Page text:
Cover Story

Dead Skunks and Yellow Lines

by Walter Pierce

Wherein we handicap the runoff races for City-Parish Council.

Wherein we handicap the runoff races for City-Parish Council.

The Lafayette City-Parish Council sworn in on Jan. 4, 2016, will be a lot different than the current council — that’s a given. Two current council members didn’t seek re-election on Oct. 24, two more are in runoffs. Will the next council be more or less conservative than the current council? That remains to be seen, but much hinges on the runoff elections on Nov. 21.

Here’s our take:


_Brandon Shelvin, incumbent Democrat, versus Pat Lewis, Democrat

Shelvin is in trouble. His showing in the Oct. 24 primary — 38 percent of the overall vote compared to 24 percent for Lewis in a four-person field — was lower than many expected. Shelvin’s support among ministers in the majorityblack district has severely eroded over the last four years. The also-rans in the race were Republican Ursula Anderson, who got 20 percent of the primary vote, and Democrat John Petersen, the only white candidate in the race who eked out 16 percent. Both Petersen and Anderson tell The Independent they are supporting Lewis in the runoff.

Moreover, United Ballot, the Northside political machine headed by former Councilman Chris Williams, appears to have reached a nadir in its influence in the black community. (United Ballot also endorsed Dee Stanley for city-parish president, and we see how well that went.)

According to more than one source, the business community in Lafayette, which is typically of a fair complexion, wants Shelvin out because of his voting tendencies on the council. But the chamber of commerce crowd in Lafayette will stay out of the runoff, knowing that an endorsement of Lewis by “The Man” will only help Shelvin.

As one source put it, “I think Brandon is in some deep doodoo.”

With two endorsements in the bag, we’ll give a paper-thin advantage to Lewis.


Andy Naquin, incumbent Republican, versus Bruce Conque, no party

This is Naquin’s race to lose. We make that observation with regret because Naquin has been a stick in the mud on the council, known mainly for two things: what he’s against and taking his marching orders from the Tea Party.

But as one source put it, “Dead skunks and yellow lines are the only thing in the middle of the road.” Challenger Conque, who is himself a former councilman for District 6 before resigning early in his second term to take a job with the chamber of commerce (now One Acadiana), is not affiliated with a political party. And while that helps in some quarters — more and more voters are registering no party over the last few election cycles — it doesn’t help when most of the other runoff races on the ballot in Lafayette Parish are GOP heavy, including the sheriff’s runoff, the runoff for House District 45 and the state attorney general runoff, all of which feature only Republican candidates. Conque is not likely to be helped, according to our sources, by the statewide races — governor and lieutenant governor — pitting a D against an R. “No party” is no party.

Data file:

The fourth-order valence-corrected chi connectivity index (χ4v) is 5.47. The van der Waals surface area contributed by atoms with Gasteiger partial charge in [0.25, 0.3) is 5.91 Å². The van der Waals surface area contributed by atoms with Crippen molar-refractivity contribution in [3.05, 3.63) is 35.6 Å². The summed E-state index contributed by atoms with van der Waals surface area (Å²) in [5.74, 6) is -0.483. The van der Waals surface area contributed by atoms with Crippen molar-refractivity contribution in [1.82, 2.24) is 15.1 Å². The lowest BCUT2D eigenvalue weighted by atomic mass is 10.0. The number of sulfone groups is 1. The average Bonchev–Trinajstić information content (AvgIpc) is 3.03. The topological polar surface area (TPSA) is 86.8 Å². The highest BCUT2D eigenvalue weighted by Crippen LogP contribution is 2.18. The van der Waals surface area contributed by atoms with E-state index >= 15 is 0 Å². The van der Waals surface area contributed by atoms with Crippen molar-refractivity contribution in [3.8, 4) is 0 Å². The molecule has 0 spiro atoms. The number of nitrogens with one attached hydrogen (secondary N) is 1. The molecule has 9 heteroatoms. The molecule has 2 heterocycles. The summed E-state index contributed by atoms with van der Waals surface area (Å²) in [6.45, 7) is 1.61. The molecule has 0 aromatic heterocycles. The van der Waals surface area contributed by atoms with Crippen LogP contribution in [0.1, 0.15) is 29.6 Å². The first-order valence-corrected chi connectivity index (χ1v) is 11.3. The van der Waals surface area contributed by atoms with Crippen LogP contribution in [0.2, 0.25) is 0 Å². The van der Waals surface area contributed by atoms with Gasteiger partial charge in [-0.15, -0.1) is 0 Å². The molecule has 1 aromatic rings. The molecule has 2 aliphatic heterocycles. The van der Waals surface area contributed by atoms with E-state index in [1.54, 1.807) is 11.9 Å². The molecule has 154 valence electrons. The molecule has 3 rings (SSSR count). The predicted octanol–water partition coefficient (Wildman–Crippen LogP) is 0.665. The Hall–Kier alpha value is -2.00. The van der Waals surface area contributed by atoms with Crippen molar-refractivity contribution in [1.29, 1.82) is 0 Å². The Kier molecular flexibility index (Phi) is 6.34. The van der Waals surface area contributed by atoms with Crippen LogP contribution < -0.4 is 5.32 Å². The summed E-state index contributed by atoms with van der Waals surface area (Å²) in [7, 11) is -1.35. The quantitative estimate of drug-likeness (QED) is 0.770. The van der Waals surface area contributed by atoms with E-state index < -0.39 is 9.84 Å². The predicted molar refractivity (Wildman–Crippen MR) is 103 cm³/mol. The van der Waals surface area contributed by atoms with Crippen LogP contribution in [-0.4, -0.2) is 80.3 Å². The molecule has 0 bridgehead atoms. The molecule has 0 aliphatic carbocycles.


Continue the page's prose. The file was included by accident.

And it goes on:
Naquin also has a sizeable financial advantage, although Conque will work his tail off on the ground game. Also look for Conque to pick up some key endorsements in the final stretch. But the advantage goes to Naquin.


Liz Webb Hebert, Republican, versus Gerald Judice, Republican

This is the hardest to call, and for many, especially the moderate Republicans who dominate Lafayette Parish politics, the urgency of the race is dissipated since Tea Party favorite Carol Ross was eliminated in the primary. Judice was urged to run in the primary in large part to serve as a bulwark against Ross getting the seat; the City-Parish Council is steeped enough in know-nothing-ism with Tea Party foot soldiers William Theriot and Jared Bellard. (The latter won his re-election bid; the former ran unopposed.)

But, conversely as a result of Ross being eliminated, the typically energized hard-right conservatives in South Lafayette will likely be less energized to vote, too. That could favor Hebert, who by most appearances is the more moderate candidate in the contest. Hebert has a dedicated phalanx of young, socialmedia-hip voters who turned out in heavy numbers for her in the primary. There’s also been some speculation that now that Robideaux is city-parish presidentelect, pro-Robideaux voters might be less likely to vote in the runoff. That favors Webb, too, because it was Camp Robideaux, according to our sources, that recruited Judice to run in the first place.

This one is too tough to call, but we’ll give a slight edge to Hebert.



John Bel Edwards (Democrat)

David Vitter (Republican)


Melvin L. “Kip” Holden (Democrat)

“Billy” Nungesser (Republican)


James D. “Buddy” Caldwell (Republican)

“Jeff” Landry (Republican)


André Comeaux (Republican)

Jean-Paul Coussan (Republican)


Mark T. Garber (Republican)

Chad Leger (Republican)


Patrick “Pat” Lewis _(Democrat)

Brandon Shelvin (Democrat)


Bruce Conque (No Party)

“Andy” Naquin (Republican)


Elizabeth Webb Hebert (Republican)

Gerald Judice (Republican)